Issue November-26
According to reports on Twitter mysterious blue flashes were seen in the sky above a Moroccan city moments before a deadly earthquake, that has claimed over 2000 lives in the country, struck.

The quake measured magnitude 6.8 and struck southwest of Marrakesh in the Atlas Mountains at about 23:00 local time on 9th September. Supposedly tremors could be felt as far away as Portugal and Algeria.

according to the U.S. Geological Survey (USGS) a quake of this magnitude has not occurred in the country or surrounding areas in more than 120 years, . Nor is the affected region in western Morocco prone to frequent earthquakes.

The latest figures from state media indicate that more than 2000 people have been killed, with 2,500 individuals have been injured as of the following Monday. But it ├Âlooks now as though the death toll may well be 3000.

Much of the destruction has occurred in hard-to-reach mountain areas, which has hampered rescue efforts.

The historic center of Marrakesh, a UNESCO World Heritage Site and popular tourist destination, has also reportedly suffered damage.

A Saudi-based influencer Eyad Alhamoud posted a video and shared on social media that was reportedly captured by a surveillance camera in the city of Agadir shows some unusual blue flashes in the night sky above the city just as the earthquake strikes. He said an individual in Agadir, which lies in the affected area, sent him the clip, which was captured by a surveillance camera on the person's house.

On Twitter [now X] he wrote "Mysterious blue flashes of light appeared on the horizon and no one knew what they were, Does anyone have an explanation?"

But this is not the first time that mysterious lights associated with earthquakes have reportedly been seen in the sky.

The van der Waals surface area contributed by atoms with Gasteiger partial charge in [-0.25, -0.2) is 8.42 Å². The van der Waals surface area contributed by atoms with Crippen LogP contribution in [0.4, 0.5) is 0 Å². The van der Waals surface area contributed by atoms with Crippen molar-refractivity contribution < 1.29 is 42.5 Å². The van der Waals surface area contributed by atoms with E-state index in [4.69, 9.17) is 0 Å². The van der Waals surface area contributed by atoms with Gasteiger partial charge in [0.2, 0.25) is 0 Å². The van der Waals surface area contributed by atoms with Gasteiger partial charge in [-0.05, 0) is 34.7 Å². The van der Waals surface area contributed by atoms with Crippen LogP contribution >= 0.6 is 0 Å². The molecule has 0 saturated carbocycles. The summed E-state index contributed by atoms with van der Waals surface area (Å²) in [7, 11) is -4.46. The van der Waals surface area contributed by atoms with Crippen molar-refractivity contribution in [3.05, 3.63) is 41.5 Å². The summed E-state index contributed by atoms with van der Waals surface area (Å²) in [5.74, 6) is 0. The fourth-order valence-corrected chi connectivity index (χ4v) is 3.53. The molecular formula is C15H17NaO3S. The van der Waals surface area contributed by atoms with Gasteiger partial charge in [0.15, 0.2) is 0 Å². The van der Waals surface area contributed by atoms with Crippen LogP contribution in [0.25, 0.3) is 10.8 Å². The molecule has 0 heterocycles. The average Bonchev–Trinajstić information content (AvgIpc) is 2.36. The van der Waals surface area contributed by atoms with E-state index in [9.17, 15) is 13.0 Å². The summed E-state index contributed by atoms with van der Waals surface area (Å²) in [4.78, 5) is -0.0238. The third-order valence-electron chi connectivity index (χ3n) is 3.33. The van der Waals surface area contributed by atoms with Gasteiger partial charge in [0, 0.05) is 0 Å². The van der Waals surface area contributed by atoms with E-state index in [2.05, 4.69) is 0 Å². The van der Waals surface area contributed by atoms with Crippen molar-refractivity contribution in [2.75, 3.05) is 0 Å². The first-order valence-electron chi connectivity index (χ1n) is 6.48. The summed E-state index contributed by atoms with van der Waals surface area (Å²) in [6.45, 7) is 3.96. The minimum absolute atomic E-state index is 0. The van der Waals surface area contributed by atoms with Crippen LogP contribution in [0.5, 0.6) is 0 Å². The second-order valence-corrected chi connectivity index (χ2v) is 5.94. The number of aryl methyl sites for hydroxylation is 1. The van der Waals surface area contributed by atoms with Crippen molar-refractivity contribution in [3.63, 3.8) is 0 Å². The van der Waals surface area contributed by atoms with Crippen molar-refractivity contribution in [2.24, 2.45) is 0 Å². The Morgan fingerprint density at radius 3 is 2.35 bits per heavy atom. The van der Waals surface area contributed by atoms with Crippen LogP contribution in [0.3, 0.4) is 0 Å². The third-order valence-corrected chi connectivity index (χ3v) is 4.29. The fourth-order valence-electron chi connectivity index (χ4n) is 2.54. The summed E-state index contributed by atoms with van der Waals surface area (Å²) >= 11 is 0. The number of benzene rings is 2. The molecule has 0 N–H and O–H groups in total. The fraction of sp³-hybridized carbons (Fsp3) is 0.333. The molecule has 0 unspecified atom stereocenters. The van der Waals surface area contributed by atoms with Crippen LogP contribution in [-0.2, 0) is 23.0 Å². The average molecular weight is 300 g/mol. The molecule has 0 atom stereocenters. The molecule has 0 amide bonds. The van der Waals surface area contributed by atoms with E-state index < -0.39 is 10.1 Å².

According to the USGS phenomena such as sheet lightning, balls of light, streamers, and steady glows, reported in association with earthquakes are referred to as "earthquake lights" (EQL). Also luminous aerial phenomena, while relatively rare, have been seen during recent earthquakes in Mexico and Turkey-Syria.

Earthquake lights have long puzzled experts and there is no consensus as to what their causes are. Some have proposed geophysical explanations for such phenomena while others question such claims.

In the case of the latest video from Morocco, one X account that fact-checks UFO sightings and "sky anomalies" in an attempt to debunk hoaxes, conspiracies and fake news has proposed a prosaic explanation.

"Here's another misinformation about alleged lights before earthquake in Morocco," the Twitter account said in a post responding to someone sharing the video captured in Agadir.

"That blue flash is caused by transformer explosion as reported many times during these events."

Their account then shared video clips of other earthquakes showing exploding transformers.


London 11. September 2023



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